Sunday, March 4, 2018

"Melancholy Play" by Theatre Elision at the Crane Theater

"Melancholy is gazing through an open window with longing. Depression is behind a thick pane of glass." This line from the Sarah Ruhl/David Almond musical Melancholy Play explains why, perhaps, melancholy isn't such a bad place to be for a spell. There's nothing romantic about depression, of course, but melancholy can be a bittersweet feeling. I love music and stories with a touch of melancholy, that sort of wistful feeling. Somehow it feels more real than the everything-is-sunny kind of story. This musical-called-play explores that idea through the quirky character Tilly and her even more quirky friends. Theatre Elision has been bringing us new or rarely produced female-focused musicals for about a year now, and Melancholy Play is square in their wheelhouse and a lovely addition to their repertoire. But like all of their shows, it sadly plays for one weekend only. And since I'm a little late in getting this to you, you only have one more chance to see it - today!

Melancholy Play is more of a character (and emotion) exploration than a story in which a lot happens. Tilly is melancholy, and somehow that makes everyone fall in love with her, including her therapist, her tailor, her hair-dresser, and her hair-dresser's live-in nurse/partner. Tilly celebrates her birthday with her friends, and is suddenly, unexpectedly, happy! But her friends aren't too sure about this development, and one of them slips into melancholy, or perhaps depression, herself. So Tilly and this oddball group of friends band together to get her back, because that's what friends do.

Tara Schaefle as Tilly with Jim Ahrens, Ben Rubenstein, Christine
Wade, and Ruthie Baker (photo courtesy of Theatre Elision)
Most of the 90 minutes is sung, and immediately after the show I asked my blogger and musical theater nerd friend Laura from Twin Cities Stages if there was a recording available, and she said no, unfortunately. Because this is a score I would love to listen to over and over. Played by a string quartet plus a keyboard (musical director Harrison Wade), the music is so beautiful it at times brought tears to my eyes. In contrast, the lyrics are silly and whimsical (I swear I heard "Cheetos, Doritos, and cheddar goldfish" at one point). The contradiction makes for  a delicious combination.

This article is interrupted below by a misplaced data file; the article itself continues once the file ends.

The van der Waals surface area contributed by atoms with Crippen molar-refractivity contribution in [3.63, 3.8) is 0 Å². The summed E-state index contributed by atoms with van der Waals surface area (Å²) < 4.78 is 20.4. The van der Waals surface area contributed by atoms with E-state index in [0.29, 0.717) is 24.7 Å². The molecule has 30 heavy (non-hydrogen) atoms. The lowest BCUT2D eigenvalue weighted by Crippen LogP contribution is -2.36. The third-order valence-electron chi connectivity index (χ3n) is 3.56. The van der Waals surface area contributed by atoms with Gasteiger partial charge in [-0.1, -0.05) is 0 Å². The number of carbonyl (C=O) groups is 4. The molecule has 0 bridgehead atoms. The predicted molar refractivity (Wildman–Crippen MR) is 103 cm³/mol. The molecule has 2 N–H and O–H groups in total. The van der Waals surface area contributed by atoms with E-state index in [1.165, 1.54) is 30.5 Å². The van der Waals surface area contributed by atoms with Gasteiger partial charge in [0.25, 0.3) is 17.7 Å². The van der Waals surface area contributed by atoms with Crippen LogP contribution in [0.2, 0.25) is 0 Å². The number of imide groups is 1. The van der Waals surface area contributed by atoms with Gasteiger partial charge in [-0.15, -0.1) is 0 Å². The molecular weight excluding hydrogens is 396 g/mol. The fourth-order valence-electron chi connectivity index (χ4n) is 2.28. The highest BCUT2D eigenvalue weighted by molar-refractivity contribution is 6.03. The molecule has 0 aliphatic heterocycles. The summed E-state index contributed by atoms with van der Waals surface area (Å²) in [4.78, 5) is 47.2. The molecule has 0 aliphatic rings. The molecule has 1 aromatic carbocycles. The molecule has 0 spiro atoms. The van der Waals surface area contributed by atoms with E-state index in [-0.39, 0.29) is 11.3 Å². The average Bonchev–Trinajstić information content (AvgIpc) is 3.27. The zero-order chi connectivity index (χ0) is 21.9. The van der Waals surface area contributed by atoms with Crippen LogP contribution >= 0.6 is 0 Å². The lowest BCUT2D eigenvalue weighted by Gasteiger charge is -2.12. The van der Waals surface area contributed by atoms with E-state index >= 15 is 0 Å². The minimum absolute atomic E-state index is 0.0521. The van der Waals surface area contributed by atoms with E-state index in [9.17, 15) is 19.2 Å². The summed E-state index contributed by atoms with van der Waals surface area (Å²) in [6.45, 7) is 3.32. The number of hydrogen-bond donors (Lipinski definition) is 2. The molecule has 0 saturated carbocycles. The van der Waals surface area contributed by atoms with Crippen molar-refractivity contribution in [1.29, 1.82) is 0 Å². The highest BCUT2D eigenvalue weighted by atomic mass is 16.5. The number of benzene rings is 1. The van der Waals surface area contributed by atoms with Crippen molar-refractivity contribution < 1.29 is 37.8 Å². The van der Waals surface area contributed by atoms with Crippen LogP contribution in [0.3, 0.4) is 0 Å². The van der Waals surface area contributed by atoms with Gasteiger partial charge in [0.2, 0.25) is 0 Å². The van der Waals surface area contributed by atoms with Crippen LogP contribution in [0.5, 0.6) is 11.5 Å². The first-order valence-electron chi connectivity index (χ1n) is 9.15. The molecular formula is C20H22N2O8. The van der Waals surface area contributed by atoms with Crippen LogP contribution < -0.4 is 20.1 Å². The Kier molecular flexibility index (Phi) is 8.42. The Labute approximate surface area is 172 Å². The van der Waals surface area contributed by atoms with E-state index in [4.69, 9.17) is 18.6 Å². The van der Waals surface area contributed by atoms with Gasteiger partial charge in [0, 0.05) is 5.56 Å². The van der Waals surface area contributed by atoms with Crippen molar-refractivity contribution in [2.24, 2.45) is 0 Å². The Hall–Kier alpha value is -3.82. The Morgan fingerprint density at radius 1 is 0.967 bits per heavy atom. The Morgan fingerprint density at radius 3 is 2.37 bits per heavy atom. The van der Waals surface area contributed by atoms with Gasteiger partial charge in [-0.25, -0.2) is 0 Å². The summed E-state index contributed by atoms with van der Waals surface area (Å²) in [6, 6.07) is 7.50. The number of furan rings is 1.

Director Lindsay Redman has put together a wonderful five-person cast who sing and work well together. This is the first time I've seen Tara Schaefle take center stage, and she's just marvelous, with the perfect expression of melancholy, a lovely voice, and a quirky charm that makes it easy to see why everyone loves Tilly. Ben Rubenstein, Christine Wade, Jim Ahrens, and Ruthie Baker complete the quintet that so perfectly brings this charming and quirky little piece to life.

The sparseness of the design works well with the show. A long wooden table serves as therapist couch, dining room table, platform, and whatever else they need. Just a few chairs and some props complete the design, along with an old-fashioned bicycle that Tilly charmingly rides around the stage in one scene. My only complaint is that the actors are a bit overmiked for that space (I don't want to hear the actors breathe), but hopefully that's something they can work out as they get adjusted to the space and the equipment.

The final performance of Melancholy Play is today at 2:30 at the Crane Theater in Minneapolis. They close out their ambitious first season in June with an original musical called Grand and Glorious about musicals from the early 20th Century. This one runs for two weekends, so mark your calendars now!